The Pursuit of Happiness

  • The Pursuit of Happiness
  • The Pursuit of Happiness
  • The Pursuit of Happiness
  • The Pursuit of Happiness
  • The Pursuit of Happiness




21 minutes



Program Notes

"The pursuit of happiness" is perhaps one of the most well-known phrases in American history. Our forefathers declared it an unalienable right in our declaration of independence. Wars have been fought defending it. Yet no one can completely define it.

This right, guaranteed to us merely for being alive, is not a promise of happiness. It offers us the freedom to pursue happiness…to chase our dreams…to find our thread and to follow it.

In each of the five movements of this sonata I explore a person who has touched me personally with their pursuits of happiness.

In the first movement, a passion, the music moves forward constantly. The initial theme is brought back again and again, backwards and forwards, never quite out of sight. A slightly schizophrenic pianist tries to lure the violin from its course with devilish stride effects. But by the end of the movement they have united in their pursuit.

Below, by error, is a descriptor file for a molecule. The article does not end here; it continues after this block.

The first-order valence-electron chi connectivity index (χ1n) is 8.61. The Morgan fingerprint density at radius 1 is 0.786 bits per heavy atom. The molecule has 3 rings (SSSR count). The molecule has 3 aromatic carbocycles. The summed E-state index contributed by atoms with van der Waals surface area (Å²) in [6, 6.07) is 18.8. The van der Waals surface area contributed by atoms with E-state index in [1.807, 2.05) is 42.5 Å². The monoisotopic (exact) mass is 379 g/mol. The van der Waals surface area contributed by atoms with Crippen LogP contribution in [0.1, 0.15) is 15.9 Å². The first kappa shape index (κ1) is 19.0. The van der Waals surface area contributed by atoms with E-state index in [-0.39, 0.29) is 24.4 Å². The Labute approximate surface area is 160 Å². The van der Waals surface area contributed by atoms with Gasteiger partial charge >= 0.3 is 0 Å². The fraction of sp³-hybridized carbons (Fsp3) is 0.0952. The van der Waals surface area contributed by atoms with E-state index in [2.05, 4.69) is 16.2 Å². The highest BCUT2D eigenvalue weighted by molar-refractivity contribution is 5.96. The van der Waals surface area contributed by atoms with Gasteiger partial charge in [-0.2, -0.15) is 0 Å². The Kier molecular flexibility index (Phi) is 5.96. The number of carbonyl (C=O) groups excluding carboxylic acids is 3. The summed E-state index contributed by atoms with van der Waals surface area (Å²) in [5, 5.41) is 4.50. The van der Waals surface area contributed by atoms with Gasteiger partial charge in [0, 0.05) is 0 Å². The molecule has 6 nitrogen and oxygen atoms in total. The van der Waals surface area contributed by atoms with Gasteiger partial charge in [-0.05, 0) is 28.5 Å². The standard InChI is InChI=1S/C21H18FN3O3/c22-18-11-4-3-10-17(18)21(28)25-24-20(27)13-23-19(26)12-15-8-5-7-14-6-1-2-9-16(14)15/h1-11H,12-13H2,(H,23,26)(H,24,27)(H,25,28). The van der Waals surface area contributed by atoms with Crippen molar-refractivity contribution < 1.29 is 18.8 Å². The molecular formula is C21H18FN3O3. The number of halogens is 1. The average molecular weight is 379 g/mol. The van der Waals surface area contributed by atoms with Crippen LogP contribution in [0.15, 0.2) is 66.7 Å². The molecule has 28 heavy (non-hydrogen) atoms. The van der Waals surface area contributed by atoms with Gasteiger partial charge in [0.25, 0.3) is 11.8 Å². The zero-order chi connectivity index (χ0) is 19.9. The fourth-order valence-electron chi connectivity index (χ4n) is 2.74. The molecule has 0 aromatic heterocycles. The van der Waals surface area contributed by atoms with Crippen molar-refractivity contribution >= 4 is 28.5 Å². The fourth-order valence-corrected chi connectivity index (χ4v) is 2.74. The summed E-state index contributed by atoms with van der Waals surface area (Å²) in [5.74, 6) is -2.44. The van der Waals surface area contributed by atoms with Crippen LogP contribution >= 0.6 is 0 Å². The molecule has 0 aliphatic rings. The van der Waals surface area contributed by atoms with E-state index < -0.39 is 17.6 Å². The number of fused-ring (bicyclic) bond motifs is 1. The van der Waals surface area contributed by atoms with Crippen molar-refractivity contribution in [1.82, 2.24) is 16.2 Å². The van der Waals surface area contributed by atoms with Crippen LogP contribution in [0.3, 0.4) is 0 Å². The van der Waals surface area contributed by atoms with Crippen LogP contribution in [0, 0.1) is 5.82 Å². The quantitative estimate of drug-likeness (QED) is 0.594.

The next movement, a dream, is a set of free variations on a theme which is never heard. Dreams are magical. They are necessary to the pursuit of happiness. To understand one’s dreams and to have the courage to follow them throughout life…that is what this movement is about.

The middle movement is a romp. It is virtually a perpetual motion piece, over almost before it begins. It is the lightest movement of the sonata, full of the kind of running eighth notes that should accompany any high spirited romp.

In a tragedy the dark side of pursuing happiness comes to the forefront. Sometimes we misunderstand our dreams. Or we become distracted along the way. With the right kind of luck we find our way back to the path. When one is not so lucky the results can be tragic.

The finale, a wish, is a syncopation-filled movement that is off and running from the first measure. With every birthday candle blown out, with every coin tossed in a fountain, with every shooting star…we wish. So natural. Themes from previous movements appear amidst the wish.

This sonata was composed for my good friends, Jasper Wood and David Riley. I have written several works for these two tremendously gifted players and it is always exciting to hear the virtuosity and insight that they bring to my music. They premiered this work on a tour of the United States in March 2001.


Violin and piano


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